One of the mechanisms known to play a key role in neuronal and oligodendroglial fate specification of neural stem cells (NSCs) is restriction of bone morphogenic proteins (BMP) signaling by BMP antagonists. Here, we demonstrate that follistatin mRNA and protein secreted levels in peripheral blood mononuclear cells (PBMCs) of relapsing-remitting multiple sclerosis (RR-MS) patients are significantly reduced compared to healthy controls (HC). We also observed a different profile of regulation mechanisms. Follistatin was similarly expressed and secreted by T lymphocytes and monocytes among the PBMCs of HC, and follistatin upregulation of HC was subjected to stimulation with both LPS and TNF-α. Among PBMCs of RR-MS patients, however, follistatin was found to be downregulated in their monocytes and unresponsive to stimulation with either LPS or TNF-α. Our results may shed some light on the mechanisms involved in remyelination failure in MS, which may be related to the inability of RR-MS patients' immune cells to provide a sufficient pro-neurogenic and oligodendrogenic niche, by expressing and secreting follistatin, in addition to the previously described noggin reduced expression. Our results indicate that the low expression of follistatin in immune cells of patients with RR-MS is a result of the altered immunoregulation of monocytes in these patients.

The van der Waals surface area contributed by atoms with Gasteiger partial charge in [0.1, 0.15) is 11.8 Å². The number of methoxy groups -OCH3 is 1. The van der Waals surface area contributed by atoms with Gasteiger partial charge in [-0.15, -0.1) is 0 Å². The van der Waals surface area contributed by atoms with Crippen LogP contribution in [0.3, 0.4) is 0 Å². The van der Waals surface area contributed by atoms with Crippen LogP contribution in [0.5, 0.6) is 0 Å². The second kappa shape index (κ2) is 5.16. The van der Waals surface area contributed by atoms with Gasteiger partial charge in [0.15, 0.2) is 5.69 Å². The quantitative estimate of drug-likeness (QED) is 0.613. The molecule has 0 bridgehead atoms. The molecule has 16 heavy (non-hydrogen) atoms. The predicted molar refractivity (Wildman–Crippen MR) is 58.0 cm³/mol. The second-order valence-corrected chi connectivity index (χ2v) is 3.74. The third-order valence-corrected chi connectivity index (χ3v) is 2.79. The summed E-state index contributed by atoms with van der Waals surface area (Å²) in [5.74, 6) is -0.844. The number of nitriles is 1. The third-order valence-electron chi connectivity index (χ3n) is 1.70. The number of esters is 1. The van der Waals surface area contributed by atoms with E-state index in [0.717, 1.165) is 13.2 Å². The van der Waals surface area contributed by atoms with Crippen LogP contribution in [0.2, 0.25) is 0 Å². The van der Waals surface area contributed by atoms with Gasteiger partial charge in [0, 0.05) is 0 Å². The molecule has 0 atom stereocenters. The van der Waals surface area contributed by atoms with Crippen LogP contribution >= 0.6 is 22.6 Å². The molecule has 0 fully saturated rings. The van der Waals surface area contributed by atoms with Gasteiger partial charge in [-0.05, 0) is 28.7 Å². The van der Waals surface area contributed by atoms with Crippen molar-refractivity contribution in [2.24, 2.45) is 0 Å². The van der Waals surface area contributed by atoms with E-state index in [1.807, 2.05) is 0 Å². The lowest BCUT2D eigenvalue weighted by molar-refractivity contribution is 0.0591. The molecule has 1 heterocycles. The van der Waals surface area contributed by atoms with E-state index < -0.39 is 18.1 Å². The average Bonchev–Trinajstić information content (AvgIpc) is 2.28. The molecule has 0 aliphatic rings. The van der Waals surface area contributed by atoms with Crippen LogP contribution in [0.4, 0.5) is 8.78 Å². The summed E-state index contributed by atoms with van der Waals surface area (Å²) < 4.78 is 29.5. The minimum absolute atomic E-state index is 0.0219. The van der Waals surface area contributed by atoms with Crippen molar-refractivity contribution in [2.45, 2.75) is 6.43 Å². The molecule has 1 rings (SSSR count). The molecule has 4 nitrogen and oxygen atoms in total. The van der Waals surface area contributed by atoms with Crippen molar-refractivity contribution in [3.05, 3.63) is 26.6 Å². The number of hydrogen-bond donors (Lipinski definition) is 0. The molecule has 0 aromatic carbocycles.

- Bone morphogenic proteins
- Multiple sclerosis